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Common marketing mistakes

Industry News

Understand the basics of building brand awareness and avoid these hurdles to create a strong plan.

BusinessWeek.com | December 15, 2011

Many companies make mistake after mistake based on gaps in their understanding of how marketing really works. Here’s a quick review of 10 of the most common errors to help you avoid the worst of them.

Aiming at everyone. No company can be all things to all people; as much of a cliché as that is, it’s true. Companies paint themselves into a corner because of a misplaced fear that by targeting one group they’ll be turning away others. But aiming at everyone is an oxymoron; the best marketers understand that by narrowing their target audience they can increase the intensity of their brand’s appeal, piquing interest and driving margins. You’re better off being the first choice of 10 percent of the population than being one of 10 options for everyone.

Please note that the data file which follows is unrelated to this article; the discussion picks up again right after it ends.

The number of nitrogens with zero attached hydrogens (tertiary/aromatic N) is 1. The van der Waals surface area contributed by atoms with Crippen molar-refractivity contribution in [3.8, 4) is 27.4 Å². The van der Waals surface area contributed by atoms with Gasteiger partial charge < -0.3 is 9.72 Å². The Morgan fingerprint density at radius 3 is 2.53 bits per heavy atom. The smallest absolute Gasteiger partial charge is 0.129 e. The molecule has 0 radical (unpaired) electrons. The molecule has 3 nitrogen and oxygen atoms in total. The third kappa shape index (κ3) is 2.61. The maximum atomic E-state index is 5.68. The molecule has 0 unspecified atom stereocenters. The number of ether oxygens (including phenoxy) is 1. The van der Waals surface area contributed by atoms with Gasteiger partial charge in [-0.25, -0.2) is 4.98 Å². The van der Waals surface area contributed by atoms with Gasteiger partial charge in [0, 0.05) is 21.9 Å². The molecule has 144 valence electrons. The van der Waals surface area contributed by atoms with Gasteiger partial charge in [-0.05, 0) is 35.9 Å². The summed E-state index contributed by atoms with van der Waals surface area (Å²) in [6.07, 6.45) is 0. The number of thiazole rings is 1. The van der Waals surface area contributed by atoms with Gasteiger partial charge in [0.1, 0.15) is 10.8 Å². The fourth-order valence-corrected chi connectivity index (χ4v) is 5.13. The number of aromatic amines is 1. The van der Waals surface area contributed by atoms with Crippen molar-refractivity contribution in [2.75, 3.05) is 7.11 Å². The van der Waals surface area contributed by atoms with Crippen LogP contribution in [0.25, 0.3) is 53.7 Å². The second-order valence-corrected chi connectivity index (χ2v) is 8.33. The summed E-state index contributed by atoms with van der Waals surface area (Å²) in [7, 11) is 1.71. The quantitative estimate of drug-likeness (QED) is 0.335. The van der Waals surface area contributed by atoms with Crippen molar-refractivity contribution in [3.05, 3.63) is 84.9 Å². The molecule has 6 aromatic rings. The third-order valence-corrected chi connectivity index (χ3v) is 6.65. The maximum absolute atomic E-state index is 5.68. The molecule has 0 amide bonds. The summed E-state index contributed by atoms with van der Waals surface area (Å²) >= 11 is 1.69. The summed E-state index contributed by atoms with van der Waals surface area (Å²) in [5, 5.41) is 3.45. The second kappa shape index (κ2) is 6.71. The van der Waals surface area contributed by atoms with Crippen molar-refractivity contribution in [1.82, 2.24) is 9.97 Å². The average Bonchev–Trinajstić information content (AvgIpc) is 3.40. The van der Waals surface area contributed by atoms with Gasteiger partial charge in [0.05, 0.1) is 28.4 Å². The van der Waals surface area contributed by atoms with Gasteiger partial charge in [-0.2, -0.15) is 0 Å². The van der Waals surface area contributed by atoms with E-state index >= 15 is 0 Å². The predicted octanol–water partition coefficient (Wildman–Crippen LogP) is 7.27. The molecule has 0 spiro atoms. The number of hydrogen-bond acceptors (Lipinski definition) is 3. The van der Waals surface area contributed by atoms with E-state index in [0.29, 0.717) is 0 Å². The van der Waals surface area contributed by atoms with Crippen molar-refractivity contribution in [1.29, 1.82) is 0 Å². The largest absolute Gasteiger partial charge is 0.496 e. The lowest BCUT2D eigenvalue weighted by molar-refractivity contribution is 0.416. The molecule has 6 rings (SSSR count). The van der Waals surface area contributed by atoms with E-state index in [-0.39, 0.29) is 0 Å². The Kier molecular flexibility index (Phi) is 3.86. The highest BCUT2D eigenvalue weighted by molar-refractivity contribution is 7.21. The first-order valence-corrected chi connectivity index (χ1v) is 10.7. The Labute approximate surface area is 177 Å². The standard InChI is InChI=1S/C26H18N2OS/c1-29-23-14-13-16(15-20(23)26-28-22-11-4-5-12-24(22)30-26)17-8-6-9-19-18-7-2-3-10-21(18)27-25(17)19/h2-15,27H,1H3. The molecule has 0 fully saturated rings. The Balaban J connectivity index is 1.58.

Betting on rationality. This mistake is subtle, but dangerous. Marketing planning is often a left-brain effort, where rational exercises like determining budgets and plotting strategy take place. But consumers don’t make decisions where logic and argument reside; research suggests that emotion not only influences most purchase decisions, it tends to trump reason along the way. Don’t try to convince your prospects; connect with them. They’re depending on their gut more than you realize.

Letting market research trump everything. Too many marketers invoke data as if information had mystical qualities. To say market research has its limitations is to understate the point; some of it can be flat-out misleading. Consumers don’t always realize how they feel, what they think, or why they do what they do, and even when they’re well aware they won’t always tell you the truth. Research is a valuable tool in a marketer’s shed, but used improperly it can cost you a finger (and perhaps your head).

Getting seduced by the new. We live in fast-paced, exciting times, with new marketing and media options sprouting up every day. While they’re all worth a look, none is worth upending your efforts for. It’s easy to be seduced by the siren songs of new tactics, but wisdom says to stick to what works while you evaluate what might. Some company has to be first to give something a shot, but it should rarely (if ever) be yours.

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